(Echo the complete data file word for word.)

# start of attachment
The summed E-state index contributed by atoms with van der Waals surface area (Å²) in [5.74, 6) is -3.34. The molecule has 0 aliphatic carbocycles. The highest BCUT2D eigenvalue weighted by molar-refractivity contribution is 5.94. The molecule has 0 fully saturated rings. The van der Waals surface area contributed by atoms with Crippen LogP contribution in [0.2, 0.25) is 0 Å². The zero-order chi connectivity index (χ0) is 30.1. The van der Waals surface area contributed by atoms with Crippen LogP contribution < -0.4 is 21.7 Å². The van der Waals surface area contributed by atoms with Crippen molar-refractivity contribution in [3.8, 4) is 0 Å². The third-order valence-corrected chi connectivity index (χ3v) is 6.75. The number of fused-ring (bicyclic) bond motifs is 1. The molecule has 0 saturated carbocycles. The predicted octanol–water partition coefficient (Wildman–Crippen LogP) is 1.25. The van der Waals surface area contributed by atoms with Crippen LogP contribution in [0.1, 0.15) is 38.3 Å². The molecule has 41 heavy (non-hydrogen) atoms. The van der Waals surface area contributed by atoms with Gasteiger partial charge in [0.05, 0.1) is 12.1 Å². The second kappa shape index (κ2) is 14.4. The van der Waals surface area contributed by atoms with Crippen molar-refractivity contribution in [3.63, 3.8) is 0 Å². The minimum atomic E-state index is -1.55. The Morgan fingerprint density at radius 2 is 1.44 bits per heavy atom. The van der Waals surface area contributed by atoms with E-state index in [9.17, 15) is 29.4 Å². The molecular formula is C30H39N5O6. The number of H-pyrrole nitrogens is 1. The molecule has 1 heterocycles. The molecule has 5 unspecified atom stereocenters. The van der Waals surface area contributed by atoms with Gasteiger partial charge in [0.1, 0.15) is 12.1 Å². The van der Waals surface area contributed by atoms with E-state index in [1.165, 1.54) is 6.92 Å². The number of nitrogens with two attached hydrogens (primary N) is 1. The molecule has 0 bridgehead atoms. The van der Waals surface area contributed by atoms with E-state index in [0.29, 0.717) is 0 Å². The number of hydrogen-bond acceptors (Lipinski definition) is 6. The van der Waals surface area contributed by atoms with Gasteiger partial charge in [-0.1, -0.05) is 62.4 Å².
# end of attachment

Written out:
The summed E-state index contributed by atoms with van der Waals surface area (Å²) in [5.74, 6) is -3.34. The molecule has 0 aliphatic carbocycles. The highest BCUT2D eigenvalue weighted by molar-refractivity contribution is 5.94. The molecule has 0 fully saturated rings. The van der Waals surface area contributed by atoms with Crippen LogP contribution in [0.2, 0.25) is 0 Å². The zero-order chi connectivity index (χ0) is 30.1. The van der Waals surface area contributed by atoms with Crippen LogP contribution < -0.4 is 21.7 Å². The van der Waals surface area contributed by atoms with Crippen molar-refractivity contribution in [3.8, 4) is 0 Å². The third-order valence-corrected chi connectivity index (χ3v) is 6.75. The number of fused-ring (bicyclic) bond motifs is 1. The molecule has 0 saturated carbocycles. The predicted octanol–water partition coefficient (Wildman–Crippen LogP) is 1.25. The van der Waals surface area contributed by atoms with Crippen LogP contribution in [0.1, 0.15) is 38.3 Å². The molecule has 41 heavy (non-hydrogen) atoms. The van der Waals surface area contributed by atoms with Gasteiger partial charge in [0.05, 0.1) is 12.1 Å². The second kappa shape index (κ2) is 14.4. The van der Waals surface area contributed by atoms with Crippen molar-refractivity contribution in [3.63, 3.8) is 0 Å². The minimum atomic E-state index is -1.55. The Morgan fingerprint density at radius 2 is 1.44 bits per heavy atom. The van der Waals surface area contributed by atoms with E-state index in [9.17, 15) is 29.4 Å². The molecular formula is C30H39N5O6. The number of H-pyrrole nitrogens is 1. The molecule has 1 heterocycles. The molecule has 5 unspecified atom stereocenters. The van der Waals surface area contributed by atoms with Gasteiger partial charge in [0.1, 0.15) is 12.1 Å². The van der Waals surface area contributed by atoms with E-state index in [1.165, 1.54) is 6.92 Å². The number of nitrogens with two attached hydrogens (primary N) is 1. The molecule has 0 bridgehead atoms. The van der Waals surface area contributed by atoms with E-state index in [0.29, 0.717) is 0 Å². The number of hydrogen-bond acceptors (Lipinski definition) is 6. The van der Waals surface area contributed by atoms with Gasteiger partial charge in [-0.1, -0.05) is 62.4 Å².